Happy First Day of Spring Everyone!
Spring arrives today in about 9 hours from the time I’m typing this post – However, the clouds in East Windsor right now sure don’t match our date on the calendar. We may get another frosting of snow today – let’s hope it is the last for the season.
It is chilly and gloomy, so I thought I’d share just a few snapshots from my visit to the Elizabeth Park Conservancy (located at the corner of Prospect Avenue and Asylum Avenue on the Hartford-West Hartford Line) to cheer you up as you deal with today’s weather.
I attended the show yesterday. Fortunately, the sky was blue, the sun was shining, and the warmth of the greenhouse was a refreshing change from the cold temps still lingering outdoors.
(Address for GPS: 1561 Asylum Avenue, West Hartford, CT).
The first thing I noticed was the smell of Hyacinth, which looks similar to the purple Muscari shown in the photo above but is much bigger – and everyone knows of them – Hyacinth bulbous flowering plants are very popular during Easter. They have an intense strong scent so it is no wonder the blooms of many filled my nose the minute I opened the door to the greenhouse at Elizabeth Park.
I arrived at 9:45 am figuring it would be best for parking. Taking 91S to 84W, and the exit for Asylum Street, turn right, go straight for about 1.5 miles, and the park entrance is on your left.
First thing I saw was a big fallen tree on the ground which fell over from the force of the 40-60 mph winds the day before. It was near the entrance area. A tree working crew was just showing up to clean that up.
Proceeding down the lane to the greenhouses, I planned to park adjacent to a nice cafe, called the Pond House, they have at the site – but the parking spaces were already full. This really surprised me, so I exited and took a right, circled back, and re-entered the park again. By this time, the tree crew moved to another part of the road and they were all looking up at a limb hanging above. Because the road is one-way, I parked on the roadside near the rose garden beds and took a brisk walk to the greenhouses. I really didn’t mind the walk because it was blue skies and very sunny. Others were walking the park for exercise too.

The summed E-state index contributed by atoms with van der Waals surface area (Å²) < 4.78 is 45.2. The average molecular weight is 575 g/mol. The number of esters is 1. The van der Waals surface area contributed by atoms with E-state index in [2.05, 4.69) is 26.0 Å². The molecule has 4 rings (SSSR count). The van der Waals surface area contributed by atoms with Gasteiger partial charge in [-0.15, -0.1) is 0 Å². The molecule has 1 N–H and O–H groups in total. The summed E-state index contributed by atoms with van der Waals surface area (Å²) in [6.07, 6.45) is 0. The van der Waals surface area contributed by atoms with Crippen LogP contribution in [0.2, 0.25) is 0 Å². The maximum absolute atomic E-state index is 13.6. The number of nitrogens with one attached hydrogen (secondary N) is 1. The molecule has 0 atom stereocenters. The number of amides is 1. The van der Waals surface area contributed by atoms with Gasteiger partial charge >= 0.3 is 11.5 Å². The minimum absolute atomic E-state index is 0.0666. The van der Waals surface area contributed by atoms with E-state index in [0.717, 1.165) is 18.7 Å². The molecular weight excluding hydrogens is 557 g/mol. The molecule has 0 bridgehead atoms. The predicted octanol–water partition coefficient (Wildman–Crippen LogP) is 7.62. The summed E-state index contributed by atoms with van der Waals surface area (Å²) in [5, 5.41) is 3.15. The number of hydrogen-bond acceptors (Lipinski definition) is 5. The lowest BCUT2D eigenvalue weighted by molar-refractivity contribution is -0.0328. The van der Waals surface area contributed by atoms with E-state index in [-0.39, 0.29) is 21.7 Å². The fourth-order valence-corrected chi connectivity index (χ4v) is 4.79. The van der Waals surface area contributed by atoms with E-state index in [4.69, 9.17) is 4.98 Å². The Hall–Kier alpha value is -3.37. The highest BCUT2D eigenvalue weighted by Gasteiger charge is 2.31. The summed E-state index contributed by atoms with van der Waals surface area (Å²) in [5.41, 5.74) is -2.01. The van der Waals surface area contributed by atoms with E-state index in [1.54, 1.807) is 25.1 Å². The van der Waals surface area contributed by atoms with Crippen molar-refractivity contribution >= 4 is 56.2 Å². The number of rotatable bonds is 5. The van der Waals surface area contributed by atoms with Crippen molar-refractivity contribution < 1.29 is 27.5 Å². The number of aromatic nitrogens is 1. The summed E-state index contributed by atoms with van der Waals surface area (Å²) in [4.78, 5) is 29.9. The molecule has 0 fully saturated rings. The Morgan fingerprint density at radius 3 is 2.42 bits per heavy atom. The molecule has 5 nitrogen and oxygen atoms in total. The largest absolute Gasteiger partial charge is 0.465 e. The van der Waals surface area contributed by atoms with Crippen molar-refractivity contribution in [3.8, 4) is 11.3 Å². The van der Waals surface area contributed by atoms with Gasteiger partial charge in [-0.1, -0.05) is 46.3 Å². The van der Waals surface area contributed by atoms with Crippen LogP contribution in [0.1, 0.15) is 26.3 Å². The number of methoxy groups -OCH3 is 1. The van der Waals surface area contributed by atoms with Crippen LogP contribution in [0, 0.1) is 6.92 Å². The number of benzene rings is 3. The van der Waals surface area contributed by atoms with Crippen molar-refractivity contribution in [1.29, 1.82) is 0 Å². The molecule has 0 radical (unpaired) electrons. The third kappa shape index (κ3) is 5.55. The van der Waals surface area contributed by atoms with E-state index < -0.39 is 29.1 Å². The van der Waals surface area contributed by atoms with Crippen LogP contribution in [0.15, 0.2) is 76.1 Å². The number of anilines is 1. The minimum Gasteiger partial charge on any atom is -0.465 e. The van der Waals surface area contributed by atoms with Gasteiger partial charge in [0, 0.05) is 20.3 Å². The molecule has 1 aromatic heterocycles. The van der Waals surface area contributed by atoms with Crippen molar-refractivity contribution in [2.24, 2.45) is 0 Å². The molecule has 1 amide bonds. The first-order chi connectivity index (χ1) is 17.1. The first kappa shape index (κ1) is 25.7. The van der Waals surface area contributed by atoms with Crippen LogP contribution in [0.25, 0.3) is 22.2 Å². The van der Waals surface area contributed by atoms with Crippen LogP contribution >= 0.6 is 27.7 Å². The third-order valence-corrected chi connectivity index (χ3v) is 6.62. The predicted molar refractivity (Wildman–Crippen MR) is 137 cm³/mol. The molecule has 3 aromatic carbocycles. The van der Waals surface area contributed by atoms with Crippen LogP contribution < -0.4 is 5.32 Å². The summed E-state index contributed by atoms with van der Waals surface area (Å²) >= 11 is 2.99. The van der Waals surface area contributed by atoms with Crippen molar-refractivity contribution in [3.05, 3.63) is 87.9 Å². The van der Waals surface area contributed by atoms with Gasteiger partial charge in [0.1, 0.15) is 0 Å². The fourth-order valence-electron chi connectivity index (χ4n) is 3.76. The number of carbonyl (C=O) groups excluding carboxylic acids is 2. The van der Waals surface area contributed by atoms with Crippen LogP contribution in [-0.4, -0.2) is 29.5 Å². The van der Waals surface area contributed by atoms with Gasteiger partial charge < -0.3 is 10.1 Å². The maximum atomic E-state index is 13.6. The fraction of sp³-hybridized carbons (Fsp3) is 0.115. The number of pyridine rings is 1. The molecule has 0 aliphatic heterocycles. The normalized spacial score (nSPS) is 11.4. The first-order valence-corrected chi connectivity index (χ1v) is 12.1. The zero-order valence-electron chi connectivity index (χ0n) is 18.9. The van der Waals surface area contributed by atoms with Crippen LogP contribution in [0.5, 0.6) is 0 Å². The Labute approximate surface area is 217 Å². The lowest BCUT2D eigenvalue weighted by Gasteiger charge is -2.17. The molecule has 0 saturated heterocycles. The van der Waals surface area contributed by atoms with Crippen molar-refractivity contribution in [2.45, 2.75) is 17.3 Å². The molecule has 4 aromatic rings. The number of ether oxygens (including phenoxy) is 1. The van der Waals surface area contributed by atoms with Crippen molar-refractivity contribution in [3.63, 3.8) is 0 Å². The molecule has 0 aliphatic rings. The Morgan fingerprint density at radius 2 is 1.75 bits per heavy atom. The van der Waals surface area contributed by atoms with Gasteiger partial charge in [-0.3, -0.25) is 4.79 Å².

I absolutely adore yellow roses and tulips – and I enjoy taking close up shots of flowers. So, with my handy iPad, I started to lean in to take shots. The greenhouse was quiet – only 4 other people were inside chatting and admiring the plants. I found out later the crowded parking lot was due to seminars and classes being held in the cafe.
Fascinated by the internal structures of flowers, I leaned closer to a beautiful Amaryllis flower to take photos. Many are blooming in the greenhouse. I love how the sun placed shadows of the stamen and pistil parts of the flower on the petals. To know those tiny pollen molecules move from the anthers of the stamen to the stigma female portion is incredible. So many things happen in plants, if only we could zoom in closer or see the insides operating.
Anyhow! The pink flower petals of the Amaryllis were sparkling in the sun which was truly glorious on a sunny bright winter’s day in their greenhouse. I was fortunate and happy I took the time to visit.
Visiting the greenhouse early in the morning hours was a good call. The sun was shining through and hitting the blooms everywhere. This tulip has frilly edges to its flower petals – making it all the more elegant in soft yellow.
This Spring Greenhouse Show at Elizabeth Park runs from March 14th to March 27th, 10:00 am to 5:00 pm daily. The various spring bulbs will definitely cheer you up if you decide to go.
As I snapped away, one of the workers came inside to tend to plants, so I took the opportunity to ask him how the greenhouse is heated. The structures here are ancient and historic – In fact, Elizabeth Park is on the national register of historic places. There are three greenhouses on the property – only one is part of the showcase at this time. The worker was very kind and told me it is heated by large pipes which run directly under the benches, which of course, I didn’t notice or see because the benches are fully covered with flowers and plants. The temperature in the greenhouse was 60 degrees during the time of my visit, and he told me at night they keep it between 45-50, and the sun is what rose the temp to 60 at that time. I surely was enjoying it!
If you are a photographer, there are plenty of photo-opps here! One of the visitors in the greenhouse was a pro – he had this big tube which he held up at the end of his camera lens, and he didn’t take long to capture his photos. I was sure to not interrupt him – taking pictures of plants is a form of therapy while you go from one to the other in a old beautiful greenhouse when the sun is shining. The only thing you hear are the six fans circulating away at the top of the structure and some mumbles of plant admirers in the greenhouse.
For more information – Visit the Park’s Website